Because of the KTM, though, I'm going to talk about them including their gearboxes and gearing as one unit because the KTM makes a very interesting choice in this department and it transforms the nature of the motorcycle.
The KTM 200 Duke has a pretty solid engine in spec. It is a DOHC motor like the CBR and all three boast four valves. It employs a higher compression ratio to extract more power and torque from its smaller displacement.
The engine has what feels like a significantly lighter crankshaft than the other two. The result is an eye-widening appetite for revs. The exhaust is a unique design with the header pipe snaking its way past the left side of the engine into a massive grey collector that feeds down to the underslung exhaust tip.
Bajaj say this helps mass centralisation and enhances the handling. I know it causes two things. First, many people forget to ask the mileage and instead ask how you’re out riding without an exhaust. Second, the exhaust gives the bike a surprisingly loud and gruff, though hollow, voice and makes you wonder how it came through noise emission tests in the first place.
And that sets the tone for the KTM engine. It's the least refined engine here. Both the other engines are quieter and more composed. But the KTM has almost no vibration to speak off and it sounds properly thrashy nearing redline. Technically, this is probably a reason for the KTM to lose points.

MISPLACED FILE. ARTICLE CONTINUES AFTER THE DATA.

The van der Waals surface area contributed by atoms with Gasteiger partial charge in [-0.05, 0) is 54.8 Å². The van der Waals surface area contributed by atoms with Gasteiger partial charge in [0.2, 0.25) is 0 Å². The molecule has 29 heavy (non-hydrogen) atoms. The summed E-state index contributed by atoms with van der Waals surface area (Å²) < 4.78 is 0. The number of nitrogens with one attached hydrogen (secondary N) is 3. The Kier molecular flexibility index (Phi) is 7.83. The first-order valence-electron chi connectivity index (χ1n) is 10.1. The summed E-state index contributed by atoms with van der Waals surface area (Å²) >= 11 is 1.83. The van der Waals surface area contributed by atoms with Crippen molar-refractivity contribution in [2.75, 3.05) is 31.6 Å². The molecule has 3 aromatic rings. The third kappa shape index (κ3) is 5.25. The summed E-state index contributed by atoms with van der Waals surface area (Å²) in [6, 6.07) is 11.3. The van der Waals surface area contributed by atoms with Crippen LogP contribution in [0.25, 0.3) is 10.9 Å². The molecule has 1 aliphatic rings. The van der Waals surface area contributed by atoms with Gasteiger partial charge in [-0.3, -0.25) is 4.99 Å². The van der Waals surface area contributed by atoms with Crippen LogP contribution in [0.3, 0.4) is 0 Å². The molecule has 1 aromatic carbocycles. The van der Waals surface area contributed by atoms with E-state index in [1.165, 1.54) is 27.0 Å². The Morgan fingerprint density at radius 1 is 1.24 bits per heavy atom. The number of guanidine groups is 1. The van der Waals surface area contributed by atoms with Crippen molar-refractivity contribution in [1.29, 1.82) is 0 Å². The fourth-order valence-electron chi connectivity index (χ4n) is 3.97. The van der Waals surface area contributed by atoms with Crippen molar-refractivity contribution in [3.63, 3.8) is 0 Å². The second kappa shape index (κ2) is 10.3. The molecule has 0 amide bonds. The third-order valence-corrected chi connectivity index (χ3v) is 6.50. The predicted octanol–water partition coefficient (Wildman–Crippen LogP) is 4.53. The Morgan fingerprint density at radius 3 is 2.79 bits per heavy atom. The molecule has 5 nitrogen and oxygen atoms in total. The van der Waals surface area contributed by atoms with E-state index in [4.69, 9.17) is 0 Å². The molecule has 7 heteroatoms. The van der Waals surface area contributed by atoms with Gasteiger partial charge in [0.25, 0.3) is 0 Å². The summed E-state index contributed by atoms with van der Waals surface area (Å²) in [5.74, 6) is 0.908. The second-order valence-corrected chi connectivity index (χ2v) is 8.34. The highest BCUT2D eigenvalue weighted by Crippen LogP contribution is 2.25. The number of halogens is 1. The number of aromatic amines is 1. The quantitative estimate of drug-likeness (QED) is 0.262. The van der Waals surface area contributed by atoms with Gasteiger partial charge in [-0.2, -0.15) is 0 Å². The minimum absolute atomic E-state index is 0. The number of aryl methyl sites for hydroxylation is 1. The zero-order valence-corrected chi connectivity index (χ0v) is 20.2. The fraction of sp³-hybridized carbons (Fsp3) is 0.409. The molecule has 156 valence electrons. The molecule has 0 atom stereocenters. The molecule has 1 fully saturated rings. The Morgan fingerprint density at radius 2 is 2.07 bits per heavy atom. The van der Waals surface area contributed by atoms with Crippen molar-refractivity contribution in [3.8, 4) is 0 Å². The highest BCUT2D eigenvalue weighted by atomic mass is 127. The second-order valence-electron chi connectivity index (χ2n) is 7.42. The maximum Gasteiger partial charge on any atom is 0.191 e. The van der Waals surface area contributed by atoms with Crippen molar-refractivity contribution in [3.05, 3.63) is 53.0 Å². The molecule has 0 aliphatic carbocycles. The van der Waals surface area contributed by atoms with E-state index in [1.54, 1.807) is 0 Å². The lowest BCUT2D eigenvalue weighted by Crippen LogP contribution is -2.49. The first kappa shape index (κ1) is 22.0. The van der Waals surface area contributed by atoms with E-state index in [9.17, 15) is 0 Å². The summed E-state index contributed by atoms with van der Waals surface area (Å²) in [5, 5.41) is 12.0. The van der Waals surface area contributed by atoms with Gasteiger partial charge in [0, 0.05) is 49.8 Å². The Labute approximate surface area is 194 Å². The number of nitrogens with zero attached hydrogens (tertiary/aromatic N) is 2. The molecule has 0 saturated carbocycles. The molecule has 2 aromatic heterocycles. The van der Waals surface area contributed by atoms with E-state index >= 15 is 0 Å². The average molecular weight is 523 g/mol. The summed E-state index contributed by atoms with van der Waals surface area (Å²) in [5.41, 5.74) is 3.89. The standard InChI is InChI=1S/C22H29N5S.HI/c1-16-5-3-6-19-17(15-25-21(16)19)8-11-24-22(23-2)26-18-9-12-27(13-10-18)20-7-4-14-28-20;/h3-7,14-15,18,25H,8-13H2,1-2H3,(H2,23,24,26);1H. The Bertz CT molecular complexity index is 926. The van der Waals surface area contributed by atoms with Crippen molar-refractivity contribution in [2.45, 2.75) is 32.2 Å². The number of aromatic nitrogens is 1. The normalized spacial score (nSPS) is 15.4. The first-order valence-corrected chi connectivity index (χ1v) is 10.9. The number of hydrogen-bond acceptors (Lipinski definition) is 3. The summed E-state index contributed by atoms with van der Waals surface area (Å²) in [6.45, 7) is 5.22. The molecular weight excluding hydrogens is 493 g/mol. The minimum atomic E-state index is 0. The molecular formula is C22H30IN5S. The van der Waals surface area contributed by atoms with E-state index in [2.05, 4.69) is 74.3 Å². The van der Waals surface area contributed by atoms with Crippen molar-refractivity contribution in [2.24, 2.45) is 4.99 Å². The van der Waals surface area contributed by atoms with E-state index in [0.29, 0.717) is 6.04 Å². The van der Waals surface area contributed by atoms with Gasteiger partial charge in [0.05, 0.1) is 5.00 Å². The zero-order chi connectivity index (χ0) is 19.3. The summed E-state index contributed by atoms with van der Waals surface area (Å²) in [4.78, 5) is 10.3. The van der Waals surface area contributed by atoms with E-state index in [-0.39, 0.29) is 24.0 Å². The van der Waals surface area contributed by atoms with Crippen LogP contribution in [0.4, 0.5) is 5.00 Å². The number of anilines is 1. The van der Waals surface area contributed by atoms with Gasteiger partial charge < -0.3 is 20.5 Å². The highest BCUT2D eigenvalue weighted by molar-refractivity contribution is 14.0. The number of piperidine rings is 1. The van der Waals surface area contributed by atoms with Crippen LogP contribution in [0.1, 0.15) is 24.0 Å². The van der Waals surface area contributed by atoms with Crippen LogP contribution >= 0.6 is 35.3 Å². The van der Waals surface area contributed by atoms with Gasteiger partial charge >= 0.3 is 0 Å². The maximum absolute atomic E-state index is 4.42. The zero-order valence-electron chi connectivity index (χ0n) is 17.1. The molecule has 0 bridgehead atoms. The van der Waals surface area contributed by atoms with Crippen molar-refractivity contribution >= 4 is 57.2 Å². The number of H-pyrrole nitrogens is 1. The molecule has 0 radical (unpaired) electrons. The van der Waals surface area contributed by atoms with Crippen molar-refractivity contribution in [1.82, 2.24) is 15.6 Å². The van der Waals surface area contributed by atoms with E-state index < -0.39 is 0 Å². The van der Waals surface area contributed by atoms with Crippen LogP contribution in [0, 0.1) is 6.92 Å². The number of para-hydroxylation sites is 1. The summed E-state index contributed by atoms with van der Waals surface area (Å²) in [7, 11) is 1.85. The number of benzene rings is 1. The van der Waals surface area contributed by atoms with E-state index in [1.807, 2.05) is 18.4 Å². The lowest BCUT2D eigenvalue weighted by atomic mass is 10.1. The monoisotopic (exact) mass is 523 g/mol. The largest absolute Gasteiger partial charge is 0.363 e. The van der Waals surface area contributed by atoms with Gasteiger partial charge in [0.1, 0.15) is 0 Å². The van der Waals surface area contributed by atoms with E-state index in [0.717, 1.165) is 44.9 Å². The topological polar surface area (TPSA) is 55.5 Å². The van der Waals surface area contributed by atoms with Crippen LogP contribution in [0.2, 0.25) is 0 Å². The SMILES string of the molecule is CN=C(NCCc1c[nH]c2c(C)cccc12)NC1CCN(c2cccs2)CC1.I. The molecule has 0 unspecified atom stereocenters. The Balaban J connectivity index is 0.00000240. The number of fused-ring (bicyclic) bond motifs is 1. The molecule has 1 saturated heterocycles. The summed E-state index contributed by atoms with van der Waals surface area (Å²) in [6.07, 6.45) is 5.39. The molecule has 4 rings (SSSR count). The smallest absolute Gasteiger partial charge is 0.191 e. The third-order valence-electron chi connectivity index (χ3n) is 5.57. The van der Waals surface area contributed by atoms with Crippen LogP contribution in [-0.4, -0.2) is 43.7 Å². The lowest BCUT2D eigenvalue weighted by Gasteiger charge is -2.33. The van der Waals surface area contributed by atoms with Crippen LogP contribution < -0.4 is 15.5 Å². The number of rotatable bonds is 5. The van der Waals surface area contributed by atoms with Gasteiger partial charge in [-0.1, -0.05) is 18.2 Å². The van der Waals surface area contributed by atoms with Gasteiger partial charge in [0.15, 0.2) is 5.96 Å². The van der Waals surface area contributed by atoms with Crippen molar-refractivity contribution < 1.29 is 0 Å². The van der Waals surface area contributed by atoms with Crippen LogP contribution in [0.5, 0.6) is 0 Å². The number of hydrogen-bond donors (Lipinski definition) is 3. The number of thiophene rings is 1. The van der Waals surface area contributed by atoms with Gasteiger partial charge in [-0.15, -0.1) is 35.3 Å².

But start riding it and you understand clearly that the dramatic engine noise is part of the appeal of the package. It endows the KTM with a distinct, bohemian personality that makes the other two feel a bit bland in character. What the KTM loses in refinement points, it makes back in personality points.
And then you start riding it. In traffic, the CBR is a solid, fast, smooth knife. It can cleave through the mess in a quiet humming blur with superb swiftness.
The R15 also does this, but it likes more revs on board so it is a more involving, a more urgent experience. I think the earlier R15's ergonomics were better suited to daily use but the powertrain still works extremely well. You can trundle along a la CBR in higher gear at lower revs all day if you choose, but it just feels a lot happier with the revs up high.